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Patrick Kennedy discusses leaving Congress after 16 years

The senior congressman from Rhode Island is retiring at the end of his term and ready to open up about the decision to leave the family business.

"He's bared his soul to the whole country," says former congressman Jim Ramstad, a Minnesota Republican and recovering alcoholic who became Kennedy's Alcoholics Anonymous sponsor. "Were President Kennedy to write a sequel to 'Profiles in Courage,' his nephew Patrick would occupy a full chapter -- no question."

The 2008 Mental Health Parity Act, which mandated that health insurance plans cover mental illness like they cover physical illness, is Patrick Kennedy's greatest legislative achievement. His father helped secure passage in the Senate, but Patrick's openness about his own battles helped pull back the veil of shame.

"Just in the last few years, I have begun to see the stigma lift a little bit," says Rosalynn Carter, the former first lady and longtime advocate on mental health issues. Adds David Wellstone, son of the late senator Paul Wellstone of Minnesota, another advocate:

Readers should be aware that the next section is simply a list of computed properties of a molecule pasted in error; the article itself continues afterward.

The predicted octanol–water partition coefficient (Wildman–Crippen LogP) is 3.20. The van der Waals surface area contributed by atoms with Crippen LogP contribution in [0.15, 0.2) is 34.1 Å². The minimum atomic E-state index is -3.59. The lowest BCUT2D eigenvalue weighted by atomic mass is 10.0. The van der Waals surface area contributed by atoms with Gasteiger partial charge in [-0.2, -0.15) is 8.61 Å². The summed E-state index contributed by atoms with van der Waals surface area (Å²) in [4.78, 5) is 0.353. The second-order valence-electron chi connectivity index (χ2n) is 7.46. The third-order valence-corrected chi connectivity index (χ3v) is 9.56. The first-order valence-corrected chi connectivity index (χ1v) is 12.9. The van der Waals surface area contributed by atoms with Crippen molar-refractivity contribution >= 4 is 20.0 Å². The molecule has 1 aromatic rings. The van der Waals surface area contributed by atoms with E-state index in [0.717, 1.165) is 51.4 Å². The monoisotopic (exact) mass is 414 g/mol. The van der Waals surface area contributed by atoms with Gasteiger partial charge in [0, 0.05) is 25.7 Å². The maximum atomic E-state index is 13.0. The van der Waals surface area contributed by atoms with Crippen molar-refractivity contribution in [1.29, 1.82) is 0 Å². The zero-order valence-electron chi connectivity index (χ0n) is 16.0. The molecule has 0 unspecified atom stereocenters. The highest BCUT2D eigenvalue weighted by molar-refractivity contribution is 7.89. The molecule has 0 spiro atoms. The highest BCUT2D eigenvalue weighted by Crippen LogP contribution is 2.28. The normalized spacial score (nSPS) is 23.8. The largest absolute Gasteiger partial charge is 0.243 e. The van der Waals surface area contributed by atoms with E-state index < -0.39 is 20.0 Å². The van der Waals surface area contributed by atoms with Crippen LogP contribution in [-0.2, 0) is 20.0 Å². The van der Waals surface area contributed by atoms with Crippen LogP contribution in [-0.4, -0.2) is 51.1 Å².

"The air that we breathe with respect to those issues has been changed because of Patrick Kennedy -- not his family, but him."

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By leaving politics, Kennedy is free to discover who he is and what his place is in this world.

"We grew up in a family where there was very little tolerance for self-exploration," says a cousin, Christopher Kennedy Lawford. "I think now he has this freedom . . . to do some real exploration of who he is and what he wants to do in his lifetime. That's a valiant exploration, and a needed one.

"Gandhi," he adds, "said the man who conquers himself is greater than the man who conquers 10,000 armies."

Patrick Joseph Kennedy II was 2 when his father drove off a bridge in Chappaquiddick, Mass., and the young woman traveling in that car drowned. He was 6 when his big brother, Ted Jr., had part of his leg amputated because of bone cancer. He was 11 when his parents separated; his mother, Joan, was a chronic alcoholic, she acknowledged.

As a child, Patrick Kennedy suffered asthma attacks at night, and it was his father, friends say, who rushed him to the hospital and learned to give him injections. A poster of a grumpy nurse with a gigantic needle signed "To Dad, my night nurse. Love, Patrick" hung on the wall of Ted Kennedy's private Senate office for years.

Kennedy says he contemplated his decision to give up his House seat for a year. He didn't immediately confide in his dad, the man he calls his closest confidant and political guide. Then, last summer, his father asked Patrick to clear his schedule. Ted Kennedy was dying, and he wanted his youngest to join siblings Ted Jr. and Kara at Hyannis Port, Mass.

"That was the nicest thing he's ever done for me," Patrick Kennedy says.

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